The post this came from on that site was in regards to arches failing in vault ovens because of design or construction. This supposed info was never verified by Alan (who posts to that site now and then) and quite honestly I don't believe it.
                      The root cause of this matter was that the early design of Alan's when expanded (for commercial sized ovens) did not anticipate the downward force the larger arch spans exerted on the side walls and as a result some failed. No others made sticky buns by the way

                      Even if this "sweet theory" was true the domes weight in a Pompeii oven is distributed evenly and this expansion scenario would not bring it down. In a barrel oven the side walls are under strain exerted from holding up the arch and the load of cladding and insulation on top of it creating an outward pressure on the sidewalls. Repeated expansion and contraction in an area under force (as in the side walls) will eventually fail. This early design proved that.

                      In regards to the gap for the Pompeii if you are going to do it on the outside in my opinion there is really NO question, you should leave a gap. Not because the oven is going to fall down but because having something expand in a confined space (confined by the dome bricks) is just asking for it, it needs to go somewhere.

                      As to the on or around choice I believe the impact difference is so insignificant its not worth the added trouble to put them on the outside.
                      I really think its just a personal design choice.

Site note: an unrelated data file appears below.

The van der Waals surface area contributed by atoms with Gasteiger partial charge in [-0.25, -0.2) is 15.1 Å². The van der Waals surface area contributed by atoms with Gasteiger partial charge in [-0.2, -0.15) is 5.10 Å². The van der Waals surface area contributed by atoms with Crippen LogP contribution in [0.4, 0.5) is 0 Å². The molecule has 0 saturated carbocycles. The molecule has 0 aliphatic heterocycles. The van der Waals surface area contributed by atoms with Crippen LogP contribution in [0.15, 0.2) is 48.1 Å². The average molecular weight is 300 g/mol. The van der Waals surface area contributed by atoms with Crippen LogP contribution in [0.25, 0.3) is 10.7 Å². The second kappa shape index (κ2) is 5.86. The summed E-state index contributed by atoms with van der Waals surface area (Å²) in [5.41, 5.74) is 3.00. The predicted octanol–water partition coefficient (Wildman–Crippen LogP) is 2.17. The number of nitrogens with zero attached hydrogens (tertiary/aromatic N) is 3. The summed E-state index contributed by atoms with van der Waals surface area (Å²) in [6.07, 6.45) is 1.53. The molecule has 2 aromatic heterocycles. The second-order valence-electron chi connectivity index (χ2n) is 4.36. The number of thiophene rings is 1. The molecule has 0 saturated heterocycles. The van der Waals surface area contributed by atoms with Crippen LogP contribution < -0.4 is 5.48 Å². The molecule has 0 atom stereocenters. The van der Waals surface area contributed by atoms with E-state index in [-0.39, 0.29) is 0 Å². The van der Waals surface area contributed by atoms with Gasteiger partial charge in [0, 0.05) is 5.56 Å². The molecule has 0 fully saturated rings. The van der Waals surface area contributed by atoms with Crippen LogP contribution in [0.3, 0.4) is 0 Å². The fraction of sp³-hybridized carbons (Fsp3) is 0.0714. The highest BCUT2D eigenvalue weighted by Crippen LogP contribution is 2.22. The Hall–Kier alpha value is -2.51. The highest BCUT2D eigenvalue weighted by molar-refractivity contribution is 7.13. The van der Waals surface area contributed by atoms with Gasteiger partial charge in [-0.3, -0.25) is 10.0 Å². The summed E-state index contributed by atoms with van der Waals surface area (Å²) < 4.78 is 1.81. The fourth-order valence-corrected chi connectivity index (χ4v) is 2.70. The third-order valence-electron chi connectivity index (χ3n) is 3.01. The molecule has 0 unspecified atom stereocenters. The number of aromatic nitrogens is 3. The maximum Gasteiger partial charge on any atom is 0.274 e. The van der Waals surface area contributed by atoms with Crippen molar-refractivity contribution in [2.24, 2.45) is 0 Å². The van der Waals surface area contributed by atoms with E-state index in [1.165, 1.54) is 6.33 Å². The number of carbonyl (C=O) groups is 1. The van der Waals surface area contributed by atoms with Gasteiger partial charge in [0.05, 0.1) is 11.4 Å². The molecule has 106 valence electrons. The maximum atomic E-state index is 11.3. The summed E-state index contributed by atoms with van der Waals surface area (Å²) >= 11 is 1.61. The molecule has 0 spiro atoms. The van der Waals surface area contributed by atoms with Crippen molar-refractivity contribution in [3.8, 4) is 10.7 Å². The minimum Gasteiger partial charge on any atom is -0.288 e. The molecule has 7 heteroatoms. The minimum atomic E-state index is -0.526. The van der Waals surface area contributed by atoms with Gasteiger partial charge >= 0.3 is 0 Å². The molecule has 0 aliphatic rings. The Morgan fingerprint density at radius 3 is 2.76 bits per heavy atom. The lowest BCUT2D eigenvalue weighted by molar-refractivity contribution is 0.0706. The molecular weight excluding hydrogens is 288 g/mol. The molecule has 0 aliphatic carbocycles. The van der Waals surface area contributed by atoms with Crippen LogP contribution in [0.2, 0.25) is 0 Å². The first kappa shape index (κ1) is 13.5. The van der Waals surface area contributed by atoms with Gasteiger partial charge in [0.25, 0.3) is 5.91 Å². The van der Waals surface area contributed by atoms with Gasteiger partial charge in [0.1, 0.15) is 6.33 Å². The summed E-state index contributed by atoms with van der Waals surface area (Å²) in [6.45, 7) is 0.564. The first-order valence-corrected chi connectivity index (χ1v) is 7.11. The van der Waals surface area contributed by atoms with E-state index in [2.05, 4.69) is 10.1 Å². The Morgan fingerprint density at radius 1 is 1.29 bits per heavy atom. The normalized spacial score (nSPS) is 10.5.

http://www.palmisanoconcrete.com

                      Comment


                      • #12
                        Re: Thermal Expansion Question - Dome vs Hearth

                        Having built an oven that was loosely based on an AS I also discount the sweet theory. Many of his ovens are built with the walls on top of the floor bricks and they are usually not mortared down...at least from what I have seen. The reason those ovens fail is for just the reason Uno mentioned. Some of these larger ovens are reinforced with a harness created using allthread and angle iron in the top one third of the wall height. Another solution is to load the hauches of the oven by making the lower courses wider than that of the arch and not springing the dome quite so aggresively.
                        The difference of on or around is IMHO the same as Uno, personal design preference.
                        Best
                        Dutch
                        "Making the simple complicated is commonplace; making the complicated simple, awesomely simple, that's creativity. " Charles Mingus
                        "Build at least two brick ovens...one to make all the mistakes on and the other to be just like you dreamed of!" Dutch

                        Comment


                        • #13
                          Re: Thermal Expansion Question - Dome vs Hearth

                          Thanks for the feedback on the story above - being a newbie I had no idea how realistic it was. I've got a lot of respect for Alan, and I wasn't aware that he hadn't verified the story . His book has been a big help to me so far, and was the inspiration that started me off building an oven.
                          http://fornoeconomico.blogspot.com/

                          Comment


                          • #14
                            Re: Thermal Expansion Question - Dome vs Hearth

                            I've been mulling this over for a few days. Thanks for all the feedback guys. In the end, I have concluded that it doesnt matter if you build 'on top' or 'around' the hearth. Since the hearth will never expand faster than the dome, they are basically independent of one another. As long as they are not mortared together, there should be no interaction. The choice to build one way or another seems a matter of style. For me, my decision will be based on cost and labor
                            Steve Kennemer
                            Austin, TX

                            Comment


                            • #15
                              Re: Thermal Expansion Question - Dome vs Hearth

                              sorry Carl, I meant labour
                              Steve Kennemer
                              Austin, TX